T-SQL Tuesday #1: Date/Time Tricks

December 8, 2009 at 10:44 am (SQL Server 2005, SQL Server 2008, SQLServerPedia Syndication, TSQL) (, , )

I’m going to try out Adam Machanic’s idea for a blog party. The topic this month are Date/Time tricks.

Instead of supplying a trick for Date/Time, I’m going to caution you about the tricks that you use. Let’s take a simple issue. You want to pull back data from a table, let’s use the Production.TransactionHistoryArchive in AdventureWorks2008, for a given month of data. Before we run the query, let’s create an index on the table:

CREATE INDEX ixTest ON Production.TransactionHistoryArchive

The query itself is pretty simple. This is one mechanism that will retrieve the data for the month of July in 2003:

SELECT tha.TransactionID
FROM Production.TransactionHistoryArchive AS tha
WHERE DATEPART(yy,tha.TransactionDate) = 2003
AND DATEPART(mm,tha.TransactionDate) = 7

In theory you should be able to use the index that was created earlier, but instead, you’ll see this execution plan:

The problem is occuring because there is a function running against the columns. This is going to force a scan, even though you have a good index. Rewriting the query so that it looks like this:

SELECT tha.ProductionID
FROM Production.TransactionHistoryArchive AS tha
WHERE tha.TransactionDate
BETWEEN '2003/7/1'
AND '2003/7/31'

Eliminates the function on the column so that the execution plan is now a nice clean index seek:

Whatever tricks you begin to apply to date/time, be careful of how you apply them. And, if you try a fix like I supplied above, be sure it returns the data you think it returns, testing is the key to applying anything you read on the internet.



  1. Tweets that mention T-SQL Tuesday #1: Date/Time Tricks « Home of the Scary DBA -- Topsy.com said,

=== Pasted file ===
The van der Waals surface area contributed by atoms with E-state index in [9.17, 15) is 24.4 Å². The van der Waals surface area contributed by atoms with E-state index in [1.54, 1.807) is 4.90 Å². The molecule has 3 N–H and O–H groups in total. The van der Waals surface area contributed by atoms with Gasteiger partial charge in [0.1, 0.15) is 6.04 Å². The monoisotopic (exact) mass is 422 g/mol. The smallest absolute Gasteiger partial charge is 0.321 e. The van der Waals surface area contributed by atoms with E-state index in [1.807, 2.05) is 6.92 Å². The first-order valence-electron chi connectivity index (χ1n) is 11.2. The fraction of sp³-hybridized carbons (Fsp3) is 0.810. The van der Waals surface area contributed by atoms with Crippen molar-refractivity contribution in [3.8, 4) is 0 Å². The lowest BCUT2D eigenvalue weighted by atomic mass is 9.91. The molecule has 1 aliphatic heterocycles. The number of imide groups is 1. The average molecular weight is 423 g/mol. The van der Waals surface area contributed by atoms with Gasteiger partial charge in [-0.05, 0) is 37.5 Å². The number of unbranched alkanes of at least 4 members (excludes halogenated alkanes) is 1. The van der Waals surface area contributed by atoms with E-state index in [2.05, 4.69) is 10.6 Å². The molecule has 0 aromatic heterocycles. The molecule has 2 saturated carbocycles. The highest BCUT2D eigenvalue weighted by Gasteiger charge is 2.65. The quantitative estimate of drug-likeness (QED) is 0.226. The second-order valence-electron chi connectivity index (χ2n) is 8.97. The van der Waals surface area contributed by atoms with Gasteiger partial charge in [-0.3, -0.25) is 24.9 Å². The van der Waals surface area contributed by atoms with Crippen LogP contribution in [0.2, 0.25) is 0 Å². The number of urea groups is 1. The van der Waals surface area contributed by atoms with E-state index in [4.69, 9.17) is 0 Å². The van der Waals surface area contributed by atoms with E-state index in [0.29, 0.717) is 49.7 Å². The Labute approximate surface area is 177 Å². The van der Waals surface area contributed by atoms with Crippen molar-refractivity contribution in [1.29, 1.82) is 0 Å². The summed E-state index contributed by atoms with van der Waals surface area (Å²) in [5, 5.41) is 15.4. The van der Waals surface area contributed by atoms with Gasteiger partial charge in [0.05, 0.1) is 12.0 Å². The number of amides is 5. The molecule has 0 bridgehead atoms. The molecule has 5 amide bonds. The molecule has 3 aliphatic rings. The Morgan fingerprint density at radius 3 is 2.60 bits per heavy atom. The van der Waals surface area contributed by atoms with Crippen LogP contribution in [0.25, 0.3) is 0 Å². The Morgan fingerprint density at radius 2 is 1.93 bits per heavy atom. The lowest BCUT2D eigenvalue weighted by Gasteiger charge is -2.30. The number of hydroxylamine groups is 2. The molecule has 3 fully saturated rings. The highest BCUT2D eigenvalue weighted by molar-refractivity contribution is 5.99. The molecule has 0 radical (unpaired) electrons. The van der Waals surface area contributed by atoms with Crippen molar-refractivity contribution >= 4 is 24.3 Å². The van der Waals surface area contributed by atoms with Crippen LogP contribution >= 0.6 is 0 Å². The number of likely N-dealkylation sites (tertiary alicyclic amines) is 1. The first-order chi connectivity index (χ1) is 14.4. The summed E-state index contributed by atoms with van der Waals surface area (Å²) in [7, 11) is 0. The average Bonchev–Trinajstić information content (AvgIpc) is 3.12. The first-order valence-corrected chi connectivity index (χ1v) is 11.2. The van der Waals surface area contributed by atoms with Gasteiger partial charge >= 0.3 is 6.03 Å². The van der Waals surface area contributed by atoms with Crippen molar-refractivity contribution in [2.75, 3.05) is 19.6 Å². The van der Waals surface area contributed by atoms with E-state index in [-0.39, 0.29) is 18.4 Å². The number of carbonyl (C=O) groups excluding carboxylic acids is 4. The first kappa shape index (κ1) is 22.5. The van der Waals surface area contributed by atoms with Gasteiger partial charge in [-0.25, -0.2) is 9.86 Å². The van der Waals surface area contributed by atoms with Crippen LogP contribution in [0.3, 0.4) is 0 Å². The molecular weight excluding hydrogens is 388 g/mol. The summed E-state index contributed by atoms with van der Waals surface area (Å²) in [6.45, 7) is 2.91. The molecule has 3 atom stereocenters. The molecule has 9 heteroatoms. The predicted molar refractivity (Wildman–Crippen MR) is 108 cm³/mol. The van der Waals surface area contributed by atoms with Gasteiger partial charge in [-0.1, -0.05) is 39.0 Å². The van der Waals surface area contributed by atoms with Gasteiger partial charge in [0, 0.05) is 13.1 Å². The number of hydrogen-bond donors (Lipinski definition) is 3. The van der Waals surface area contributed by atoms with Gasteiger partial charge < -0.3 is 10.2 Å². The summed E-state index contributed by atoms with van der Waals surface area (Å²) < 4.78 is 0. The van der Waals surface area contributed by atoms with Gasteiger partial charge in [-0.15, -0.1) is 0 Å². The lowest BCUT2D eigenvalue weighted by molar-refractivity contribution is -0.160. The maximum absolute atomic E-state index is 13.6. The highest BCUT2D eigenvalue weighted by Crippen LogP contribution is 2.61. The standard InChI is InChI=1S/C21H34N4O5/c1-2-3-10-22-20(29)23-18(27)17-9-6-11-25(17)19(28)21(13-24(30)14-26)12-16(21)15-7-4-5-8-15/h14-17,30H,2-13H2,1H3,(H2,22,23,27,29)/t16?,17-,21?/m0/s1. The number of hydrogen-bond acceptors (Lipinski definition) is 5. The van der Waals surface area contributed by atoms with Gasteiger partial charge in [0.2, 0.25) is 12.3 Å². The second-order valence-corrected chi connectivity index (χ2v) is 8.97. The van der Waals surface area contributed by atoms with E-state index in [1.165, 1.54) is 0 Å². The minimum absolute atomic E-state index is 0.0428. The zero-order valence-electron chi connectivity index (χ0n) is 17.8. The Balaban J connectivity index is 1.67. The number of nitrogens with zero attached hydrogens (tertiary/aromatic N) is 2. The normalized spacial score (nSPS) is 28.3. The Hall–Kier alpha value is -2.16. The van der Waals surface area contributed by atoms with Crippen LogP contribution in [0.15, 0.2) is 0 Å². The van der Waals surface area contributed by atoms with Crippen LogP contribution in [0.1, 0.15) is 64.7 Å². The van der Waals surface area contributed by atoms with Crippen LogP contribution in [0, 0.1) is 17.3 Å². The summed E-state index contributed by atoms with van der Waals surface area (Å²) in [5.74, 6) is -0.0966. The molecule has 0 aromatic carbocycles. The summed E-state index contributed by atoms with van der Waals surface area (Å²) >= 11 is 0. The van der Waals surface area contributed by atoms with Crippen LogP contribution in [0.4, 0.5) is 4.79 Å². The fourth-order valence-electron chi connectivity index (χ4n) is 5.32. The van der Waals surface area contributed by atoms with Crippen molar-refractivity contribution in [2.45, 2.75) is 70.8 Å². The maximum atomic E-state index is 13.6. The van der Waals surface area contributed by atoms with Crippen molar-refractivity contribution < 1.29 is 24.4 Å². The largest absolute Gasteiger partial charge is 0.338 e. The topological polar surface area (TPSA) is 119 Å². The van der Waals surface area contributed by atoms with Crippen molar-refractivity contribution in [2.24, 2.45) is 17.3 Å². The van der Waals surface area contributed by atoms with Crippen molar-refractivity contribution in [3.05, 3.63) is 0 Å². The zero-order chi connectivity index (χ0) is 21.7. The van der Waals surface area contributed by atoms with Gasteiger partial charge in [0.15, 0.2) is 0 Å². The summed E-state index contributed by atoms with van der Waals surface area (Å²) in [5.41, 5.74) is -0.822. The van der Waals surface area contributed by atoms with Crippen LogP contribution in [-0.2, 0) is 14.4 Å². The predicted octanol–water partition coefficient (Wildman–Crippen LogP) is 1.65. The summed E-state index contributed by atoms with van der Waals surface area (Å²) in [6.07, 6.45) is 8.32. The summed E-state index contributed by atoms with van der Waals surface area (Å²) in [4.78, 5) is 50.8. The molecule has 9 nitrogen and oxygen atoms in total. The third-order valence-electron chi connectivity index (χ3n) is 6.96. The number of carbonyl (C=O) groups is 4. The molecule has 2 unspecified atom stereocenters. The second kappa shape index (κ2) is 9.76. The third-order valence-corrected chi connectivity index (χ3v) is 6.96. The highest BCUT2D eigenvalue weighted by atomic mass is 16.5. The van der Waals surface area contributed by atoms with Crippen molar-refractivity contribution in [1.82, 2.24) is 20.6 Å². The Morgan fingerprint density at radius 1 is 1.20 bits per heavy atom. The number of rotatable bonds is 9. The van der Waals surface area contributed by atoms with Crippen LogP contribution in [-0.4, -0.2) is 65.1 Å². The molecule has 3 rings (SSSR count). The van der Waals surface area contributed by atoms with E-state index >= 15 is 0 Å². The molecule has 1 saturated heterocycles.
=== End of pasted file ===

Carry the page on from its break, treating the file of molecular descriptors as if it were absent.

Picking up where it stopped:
[…] This post was mentioned on Twitter by Grant Fritchey and Grant Fritchey, Grant Fritchey. Grant Fritchey said: Posted my #tsqltuesday entry. Nothing special, just a caution: http://is.gd/5g2vg […]

  2. Mangal said,

    Well in the post of “how not to do date and time queries” you have used 1 trick that one should not use while quering datetime.

    You used BETWEEN on DATETIME column(well I’m not sure about the DDL of the table used and data type of TransactionDate). If it is DATETIME and not DATE column and time has captured then BETWEEN is not going to return all the rows from the date ‘2003/7/31’.
    So you have to be little careful with BETWEEN and querying DATETIME column.

    The best approch is
    >=min_date and < dateadd(day,1,max_date)

  3. scarydba said,

    True. Like I said, you have to be very careful how you apply stuff you read on the internet. In this case, BETWEEN works fine, but I knew it was going to because I knew the data.

  4. Vijaya Kadiyala said,

    Its good tip like you mentioned people need to make sure that they dont use any functions on Indexed columns.

    Thanks — Vj

  5. T-SQL Tuesday #001 (Date/Time Tricks): The Roundup - Data Education said,

    […] of scary, next up is the Scary DBA himself, Grant Fritchey, with a cautionary tale—how not to do date and time queries. Read Grant’s post and then check your code base. Are you doing something that could cause […]

Leave a Reply

Fill in your details below or click an icon to log in:

WordPress.com Logo

You are commenting using your WordPress.com account. Log Out / Change )

Twitter picture

You are commenting using your Twitter account. Log Out / Change )

Facebook photo

You are commenting using your Facebook account. Log Out / Change )

Google+ photo

You are commenting using your Google+ account. Log Out / Change )

Connecting to %s

%d bloggers like this: